So You Finished The OA, Let's Talk About the Ending: Was Any of it True?

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So you watched The OA. Or you tried to watch The OA and stopped because you couldn’t get on board. Or your friend told you to watch The OA but you don’t trust her judgment. Regardless, you want to talk about the ending of The OA, Netflix’s latest new series that dropped shrouded in mystery.

Co-created by and starring Brit Marling as Prairie Johnson, a formerly blind woman who returns to her family with her sight after being held captive for years. During her captivity, she realized she was an angel—the original angel, hence the name, The OA—and that she had a series of near-death experiences. Or did she?

Prairie’s story could be a lie, everything about it. French (Brandon Perea) found books in her room that would indicate she was doing research on exactly what she was telling her followers. Russian oligarchy, angels, near-death experiences, etc. they were all there. Riz Ahmed‘s FBI agent was there too. Why? Who knows.

But then the Fifth Movement happened and Betty (Phyllis Smith), Buck (Ian Alexander), Jesse (Brendan Meyer) and Steve (Patrick Gibson) stopped a school shooting. Yes, they stopped a school shooting with a dance. Was it because they actually accomplished the impossible and did some supernatural dance or people just stopped to look at what the heck these five people were doing dancing around the cafeteria? Is French possessed by Homer? Is he an angel? Who knows.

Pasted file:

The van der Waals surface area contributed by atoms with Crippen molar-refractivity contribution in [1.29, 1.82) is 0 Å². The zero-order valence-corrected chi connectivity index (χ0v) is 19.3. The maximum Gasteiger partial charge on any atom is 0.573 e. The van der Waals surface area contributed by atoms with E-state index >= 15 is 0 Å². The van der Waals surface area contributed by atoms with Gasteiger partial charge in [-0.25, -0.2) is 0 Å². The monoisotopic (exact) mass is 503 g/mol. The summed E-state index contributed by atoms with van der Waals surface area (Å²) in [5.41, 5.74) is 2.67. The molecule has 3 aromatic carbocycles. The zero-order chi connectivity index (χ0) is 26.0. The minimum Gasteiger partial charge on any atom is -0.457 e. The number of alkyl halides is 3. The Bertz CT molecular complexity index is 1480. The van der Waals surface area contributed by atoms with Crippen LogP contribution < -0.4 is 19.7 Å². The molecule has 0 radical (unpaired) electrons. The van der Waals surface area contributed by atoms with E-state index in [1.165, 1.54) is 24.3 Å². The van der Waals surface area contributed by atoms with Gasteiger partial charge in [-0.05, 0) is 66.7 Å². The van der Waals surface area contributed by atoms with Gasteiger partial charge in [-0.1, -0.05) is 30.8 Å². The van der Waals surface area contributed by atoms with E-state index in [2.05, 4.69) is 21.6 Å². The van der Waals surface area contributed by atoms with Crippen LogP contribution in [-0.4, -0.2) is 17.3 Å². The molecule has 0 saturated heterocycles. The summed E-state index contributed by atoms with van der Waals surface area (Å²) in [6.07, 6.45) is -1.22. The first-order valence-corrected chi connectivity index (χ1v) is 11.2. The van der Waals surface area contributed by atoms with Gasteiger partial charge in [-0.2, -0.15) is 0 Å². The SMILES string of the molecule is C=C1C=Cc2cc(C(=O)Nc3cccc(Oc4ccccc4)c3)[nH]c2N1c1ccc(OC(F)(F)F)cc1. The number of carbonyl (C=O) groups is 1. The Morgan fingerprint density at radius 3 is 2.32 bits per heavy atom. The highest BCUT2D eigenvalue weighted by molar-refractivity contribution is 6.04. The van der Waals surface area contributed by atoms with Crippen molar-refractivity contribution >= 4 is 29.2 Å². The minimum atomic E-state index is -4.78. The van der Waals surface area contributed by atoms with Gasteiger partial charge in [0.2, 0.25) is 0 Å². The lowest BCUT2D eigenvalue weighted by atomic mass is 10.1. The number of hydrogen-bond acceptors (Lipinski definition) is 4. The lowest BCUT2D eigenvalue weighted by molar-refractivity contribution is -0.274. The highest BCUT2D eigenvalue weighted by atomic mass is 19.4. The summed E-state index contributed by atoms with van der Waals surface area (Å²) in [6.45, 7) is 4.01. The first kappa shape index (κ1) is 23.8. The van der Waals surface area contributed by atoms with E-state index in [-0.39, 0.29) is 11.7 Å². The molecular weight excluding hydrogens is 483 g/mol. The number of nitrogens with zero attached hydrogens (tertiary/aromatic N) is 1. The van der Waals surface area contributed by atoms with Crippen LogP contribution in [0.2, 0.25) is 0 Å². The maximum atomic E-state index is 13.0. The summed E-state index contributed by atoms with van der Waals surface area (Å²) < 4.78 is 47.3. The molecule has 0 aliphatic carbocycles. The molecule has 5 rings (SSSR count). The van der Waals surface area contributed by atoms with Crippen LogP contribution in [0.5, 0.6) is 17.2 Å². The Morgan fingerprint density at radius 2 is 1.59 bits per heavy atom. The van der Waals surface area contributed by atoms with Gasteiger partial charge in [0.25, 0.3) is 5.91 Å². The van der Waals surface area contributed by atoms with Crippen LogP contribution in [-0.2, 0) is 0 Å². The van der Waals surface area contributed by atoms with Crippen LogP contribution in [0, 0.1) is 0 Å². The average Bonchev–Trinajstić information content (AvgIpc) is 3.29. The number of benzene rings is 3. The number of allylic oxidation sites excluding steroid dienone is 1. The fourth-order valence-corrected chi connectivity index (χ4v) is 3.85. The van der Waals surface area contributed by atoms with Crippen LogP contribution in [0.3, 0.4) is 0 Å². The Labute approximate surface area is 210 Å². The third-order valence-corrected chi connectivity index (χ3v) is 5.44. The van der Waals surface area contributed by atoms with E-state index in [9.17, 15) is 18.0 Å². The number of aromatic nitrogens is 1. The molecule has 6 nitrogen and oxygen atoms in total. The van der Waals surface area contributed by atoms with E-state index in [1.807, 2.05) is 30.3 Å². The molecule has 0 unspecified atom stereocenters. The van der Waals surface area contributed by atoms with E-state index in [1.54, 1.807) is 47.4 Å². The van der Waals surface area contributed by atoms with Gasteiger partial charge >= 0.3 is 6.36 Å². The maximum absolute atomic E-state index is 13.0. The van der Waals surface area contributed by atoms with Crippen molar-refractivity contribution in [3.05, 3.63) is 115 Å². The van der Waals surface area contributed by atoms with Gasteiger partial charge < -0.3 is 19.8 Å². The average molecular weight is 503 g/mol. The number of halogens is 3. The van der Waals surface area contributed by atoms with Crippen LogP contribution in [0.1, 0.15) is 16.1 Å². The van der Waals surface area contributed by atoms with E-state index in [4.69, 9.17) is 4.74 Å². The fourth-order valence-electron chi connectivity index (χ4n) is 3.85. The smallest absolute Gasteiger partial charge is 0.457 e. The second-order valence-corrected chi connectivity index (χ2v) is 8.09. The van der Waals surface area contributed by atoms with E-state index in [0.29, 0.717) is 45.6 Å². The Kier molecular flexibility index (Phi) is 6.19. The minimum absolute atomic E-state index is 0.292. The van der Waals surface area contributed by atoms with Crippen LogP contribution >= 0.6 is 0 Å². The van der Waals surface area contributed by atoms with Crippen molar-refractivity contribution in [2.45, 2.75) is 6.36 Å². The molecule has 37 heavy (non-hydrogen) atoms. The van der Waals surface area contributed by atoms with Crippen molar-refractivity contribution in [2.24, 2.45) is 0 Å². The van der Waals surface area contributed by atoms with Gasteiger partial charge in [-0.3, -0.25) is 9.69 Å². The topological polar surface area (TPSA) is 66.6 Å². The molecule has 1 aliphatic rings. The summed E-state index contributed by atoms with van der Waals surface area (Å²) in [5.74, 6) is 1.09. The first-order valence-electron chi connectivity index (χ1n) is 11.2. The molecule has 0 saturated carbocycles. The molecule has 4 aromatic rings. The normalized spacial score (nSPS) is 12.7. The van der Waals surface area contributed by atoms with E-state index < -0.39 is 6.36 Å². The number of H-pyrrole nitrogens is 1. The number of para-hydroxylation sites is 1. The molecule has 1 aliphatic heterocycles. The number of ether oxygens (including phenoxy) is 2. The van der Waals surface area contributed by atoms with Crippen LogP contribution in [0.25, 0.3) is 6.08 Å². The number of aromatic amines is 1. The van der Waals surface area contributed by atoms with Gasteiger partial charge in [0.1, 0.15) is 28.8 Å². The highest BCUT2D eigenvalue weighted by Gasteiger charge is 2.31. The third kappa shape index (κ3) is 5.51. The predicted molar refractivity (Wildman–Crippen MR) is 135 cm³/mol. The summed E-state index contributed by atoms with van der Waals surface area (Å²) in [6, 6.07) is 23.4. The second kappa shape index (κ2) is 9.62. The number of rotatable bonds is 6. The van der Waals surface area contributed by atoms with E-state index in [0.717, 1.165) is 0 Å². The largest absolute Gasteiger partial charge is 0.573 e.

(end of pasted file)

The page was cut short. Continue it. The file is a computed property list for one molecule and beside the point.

Prairie was shot by the gunman, but when viewers see her after the ambulance ride she’s in a white room and saying, “Homer?” Whatttttt???

When asked by EW if there was any possibility that Prairie was telling the truth about her abduction, co-creator Zal Batmanglij said, “I don’t know if that’s true. It is a story, so anything is possible within a story. “

Marling told EW the whole show was leading up to the end moment.

“The thing that was in the DNA was that the story gets tested, that they believe in this story so much, that they’re skeptical at first, but then lean into it and believe, and it really unites them. And then, of course, the bottom drops out. I think it was always about the final moments being about whether there’s something that her story contains that tells the truth for them, that mattered—whether or not every aspect of it was true. And that’s really true [as a filmmaker], you make something and then it doesn’t belong to you anymore. It’s up to the audience’s interpretation of what feels true and important and meaningful to them, and what doesn’t,” she said.

Marling said the writers have everything figured out.

“But the question is: How long does the story continue? In terms of the core emotional story, it’s really about an outsider who has a traumatic experience and comes back to the small town she grew up in, and there’s a group of lost boys having their own traumatic experience, and there’s something in her story that moves them; something they need,” she said. “So whether or not they believe the story is true, the boys are changed by the experience and so is she. So in that sense, everything about the core emotional storyline between the strange woman and group of boys resolves itself in the end.”

The OA is now streaming on Netflix.

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